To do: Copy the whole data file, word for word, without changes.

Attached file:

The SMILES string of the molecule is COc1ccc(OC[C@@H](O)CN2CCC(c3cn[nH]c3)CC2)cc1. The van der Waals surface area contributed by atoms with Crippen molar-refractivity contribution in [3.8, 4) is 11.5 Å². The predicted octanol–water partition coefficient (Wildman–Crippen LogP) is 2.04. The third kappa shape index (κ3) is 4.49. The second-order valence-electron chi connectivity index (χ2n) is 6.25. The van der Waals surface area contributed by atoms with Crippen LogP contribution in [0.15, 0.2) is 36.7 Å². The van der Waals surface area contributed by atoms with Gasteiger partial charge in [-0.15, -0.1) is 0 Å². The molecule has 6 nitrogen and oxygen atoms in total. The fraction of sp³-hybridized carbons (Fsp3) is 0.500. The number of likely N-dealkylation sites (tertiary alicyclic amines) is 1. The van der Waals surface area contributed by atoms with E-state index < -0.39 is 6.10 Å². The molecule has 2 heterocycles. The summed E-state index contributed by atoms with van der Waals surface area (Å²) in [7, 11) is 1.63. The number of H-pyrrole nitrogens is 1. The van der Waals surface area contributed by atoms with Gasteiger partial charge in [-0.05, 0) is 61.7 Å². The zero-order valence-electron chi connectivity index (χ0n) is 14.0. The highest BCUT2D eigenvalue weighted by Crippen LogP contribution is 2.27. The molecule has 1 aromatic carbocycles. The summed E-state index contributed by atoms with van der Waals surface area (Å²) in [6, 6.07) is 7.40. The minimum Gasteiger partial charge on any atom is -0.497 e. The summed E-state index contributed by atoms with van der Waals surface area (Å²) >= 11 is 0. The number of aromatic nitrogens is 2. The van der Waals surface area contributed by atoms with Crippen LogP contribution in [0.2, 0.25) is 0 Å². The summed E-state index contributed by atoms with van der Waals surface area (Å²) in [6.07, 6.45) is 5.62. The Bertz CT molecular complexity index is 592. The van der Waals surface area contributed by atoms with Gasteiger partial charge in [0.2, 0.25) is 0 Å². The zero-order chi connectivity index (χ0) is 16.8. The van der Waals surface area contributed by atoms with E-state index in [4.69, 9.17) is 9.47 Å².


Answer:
The SMILES string of the molecule is COc1ccc(OC[C@@H](O)CN2CCC(c3cn[nH]c3)CC2)cc1. The van der Waals surface area contributed by atoms with Crippen molar-refractivity contribution in [3.8, 4) is 11.5 Å². The predicted octanol–water partition coefficient (Wildman–Crippen LogP) is 2.04. The third kappa shape index (κ3) is 4.49. The second-order valence-electron chi connectivity index (χ2n) is 6.25. The van der Waals surface area contributed by atoms with Crippen LogP contribution in [0.15, 0.2) is 36.7 Å². The van der Waals surface area contributed by atoms with Gasteiger partial charge in [-0.15, -0.1) is 0 Å². The molecule has 6 nitrogen and oxygen atoms in total. The fraction of sp³-hybridized carbons (Fsp3) is 0.500. The number of likely N-dealkylation sites (tertiary alicyclic amines) is 1. The van der Waals surface area contributed by atoms with E-state index < -0.39 is 6.10 Å². The molecule has 2 heterocycles. The summed E-state index contributed by atoms with van der Waals surface area (Å²) in [7, 11) is 1.63. The number of H-pyrrole nitrogens is 1. The van der Waals surface area contributed by atoms with Gasteiger partial charge in [-0.05, 0) is 61.7 Å². The zero-order valence-electron chi connectivity index (χ0n) is 14.0. The highest BCUT2D eigenvalue weighted by Crippen LogP contribution is 2.27. The molecule has 1 aromatic carbocycles. The summed E-state index contributed by atoms with van der Waals surface area (Å²) in [6, 6.07) is 7.40. The minimum Gasteiger partial charge on any atom is -0.497 e. The summed E-state index contributed by atoms with van der Waals surface area (Å²) >= 11 is 0. The number of aromatic nitrogens is 2. The van der Waals surface area contributed by atoms with Crippen LogP contribution in [0.2, 0.25) is 0 Å². The summed E-state index contributed by atoms with van der Waals surface area (Å²) in [6.07, 6.45) is 5.62. The Bertz CT molecular complexity index is 592. The van der Waals surface area contributed by atoms with Gasteiger partial charge in [0.2, 0.25) is 0 Å². The zero-order chi connectivity index (χ0) is 16.8. The van der Waals surface area contributed by atoms with E-state index in [4.69, 9.17) is 9.47 Å².